What a Drag It Is Getting Old
Remember before the Internet?
Well, I do. If you were a quote-smart kid-unquote (i.e your parents were some kind of weird antisocial brainiacs), you were aware of the existence of such things as "personal computers," and possessed a vague foreshadowing that these exotic machines might one day break through the heretofore unbreached frontiers of geekdom and draw Mr. and Mrs. Everyfamily into the warm glow of their electronic embrace.
Then you shook yourself a little and said, "Naaaaaaah."
However, as it happens, the dang thing is just about everywhere these days (unless of course you work for a government agency). What isn't on the Internet? Everything is. Everything.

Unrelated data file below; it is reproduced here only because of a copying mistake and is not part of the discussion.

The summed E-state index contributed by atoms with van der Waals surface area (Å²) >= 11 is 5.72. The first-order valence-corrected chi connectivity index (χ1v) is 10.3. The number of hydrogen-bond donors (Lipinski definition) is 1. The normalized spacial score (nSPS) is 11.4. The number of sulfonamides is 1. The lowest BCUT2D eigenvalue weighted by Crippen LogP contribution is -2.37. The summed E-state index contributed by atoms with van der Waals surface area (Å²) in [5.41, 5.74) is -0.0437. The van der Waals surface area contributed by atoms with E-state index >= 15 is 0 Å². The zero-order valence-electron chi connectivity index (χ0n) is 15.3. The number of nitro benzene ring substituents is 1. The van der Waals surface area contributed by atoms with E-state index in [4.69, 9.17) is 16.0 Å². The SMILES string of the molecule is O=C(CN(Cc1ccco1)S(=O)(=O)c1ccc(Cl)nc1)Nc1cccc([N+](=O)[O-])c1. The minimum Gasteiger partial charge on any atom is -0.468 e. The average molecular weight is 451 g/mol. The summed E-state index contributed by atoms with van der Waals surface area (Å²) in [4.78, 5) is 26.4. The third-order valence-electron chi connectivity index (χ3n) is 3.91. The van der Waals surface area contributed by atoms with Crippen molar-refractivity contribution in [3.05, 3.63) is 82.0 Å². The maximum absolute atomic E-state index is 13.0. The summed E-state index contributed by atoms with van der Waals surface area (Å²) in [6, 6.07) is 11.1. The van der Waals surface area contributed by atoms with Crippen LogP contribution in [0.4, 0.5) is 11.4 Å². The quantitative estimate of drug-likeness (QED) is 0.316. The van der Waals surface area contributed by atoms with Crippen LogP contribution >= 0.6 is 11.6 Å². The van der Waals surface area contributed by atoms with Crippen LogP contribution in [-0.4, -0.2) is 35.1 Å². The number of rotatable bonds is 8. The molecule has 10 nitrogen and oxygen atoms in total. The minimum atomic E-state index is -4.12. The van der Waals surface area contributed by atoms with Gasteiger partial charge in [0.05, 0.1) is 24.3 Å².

The quickest example to spring to my mind, just at the moment, is the lyrics to Cocteau Twins songs.
To be perfectly honest, my perception of the universe as I know it (or heretofore knew it) is rather shaken. I guess I was about eighteen, nineteen years old when I first became aware of the Cocteau Twins; but one of the most basic functions of the Cocteau Twins - as I understood it - is to provide lyrics with the profound meaning of which you cannot possibly find any faults, inasmuch as you can't begin to understand what the heck it is that they're singing.
Such was my life, from the time I was eighteen or nineteen until the age of forty; and readily can you believe what a happy, carefree existence it was. Then you go and find out that one of your favorite songs of all time contains such a line as
"Tis the lucky lucky penny penny penny penny"
in the midst of a whole bunch of other words that also don't make any sense, and, well, you get a little discouraged. All those years of smoking pot in college for NOTHING.